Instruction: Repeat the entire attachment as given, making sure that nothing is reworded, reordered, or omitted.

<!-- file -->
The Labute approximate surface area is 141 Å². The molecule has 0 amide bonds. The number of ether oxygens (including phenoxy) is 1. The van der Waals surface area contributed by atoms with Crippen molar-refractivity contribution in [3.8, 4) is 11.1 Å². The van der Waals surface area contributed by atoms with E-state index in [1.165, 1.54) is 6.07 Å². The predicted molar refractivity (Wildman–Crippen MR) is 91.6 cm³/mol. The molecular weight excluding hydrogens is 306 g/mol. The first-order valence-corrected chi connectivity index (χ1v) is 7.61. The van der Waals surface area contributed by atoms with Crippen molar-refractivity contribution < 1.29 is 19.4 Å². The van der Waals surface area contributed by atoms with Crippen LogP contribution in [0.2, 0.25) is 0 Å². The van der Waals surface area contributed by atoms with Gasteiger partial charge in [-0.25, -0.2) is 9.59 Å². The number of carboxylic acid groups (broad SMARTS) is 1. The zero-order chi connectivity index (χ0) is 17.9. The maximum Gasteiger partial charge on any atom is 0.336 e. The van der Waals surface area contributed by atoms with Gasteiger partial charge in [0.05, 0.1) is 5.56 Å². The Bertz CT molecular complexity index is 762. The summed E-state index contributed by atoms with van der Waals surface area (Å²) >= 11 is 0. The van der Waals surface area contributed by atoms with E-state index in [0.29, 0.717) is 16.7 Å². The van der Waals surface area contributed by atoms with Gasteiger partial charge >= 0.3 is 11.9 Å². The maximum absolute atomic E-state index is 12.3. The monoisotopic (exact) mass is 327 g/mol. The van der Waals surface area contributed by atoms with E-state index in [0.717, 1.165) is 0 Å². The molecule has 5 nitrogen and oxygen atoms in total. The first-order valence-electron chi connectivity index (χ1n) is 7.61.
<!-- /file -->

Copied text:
The Labute approximate surface area is 141 Å². The molecule has 0 amide bonds. The number of ether oxygens (including phenoxy) is 1. The van der Waals surface area contributed by atoms with Crippen molar-refractivity contribution in [3.8, 4) is 11.1 Å². The van der Waals surface area contributed by atoms with E-state index in [1.165, 1.54) is 6.07 Å². The predicted molar refractivity (Wildman–Crippen MR) is 91.6 cm³/mol. The molecular weight excluding hydrogens is 306 g/mol. The first-order valence-corrected chi connectivity index (χ1v) is 7.61. The van der Waals surface area contributed by atoms with Crippen molar-refractivity contribution < 1.29 is 19.4 Å². The van der Waals surface area contributed by atoms with Crippen LogP contribution in [0.2, 0.25) is 0 Å². The van der Waals surface area contributed by atoms with Gasteiger partial charge in [-0.25, -0.2) is 9.59 Å². The number of carboxylic acid groups (broad SMARTS) is 1. The zero-order chi connectivity index (χ0) is 17.9. The maximum Gasteiger partial charge on any atom is 0.336 e. The van der Waals surface area contributed by atoms with Gasteiger partial charge in [0.05, 0.1) is 5.56 Å². The Bertz CT molecular complexity index is 762. The summed E-state index contributed by atoms with van der Waals surface area (Å²) >= 11 is 0. The van der Waals surface area contributed by atoms with E-state index in [0.29, 0.717) is 16.7 Å². The van der Waals surface area contributed by atoms with Gasteiger partial charge >= 0.3 is 11.9 Å². The maximum absolute atomic E-state index is 12.3. The monoisotopic (exact) mass is 327 g/mol. The van der Waals surface area contributed by atoms with E-state index in [0.717, 1.165) is 0 Å². The molecule has 5 nitrogen and oxygen atoms in total. The first-order valence-electron chi connectivity index (χ1n) is 7.61.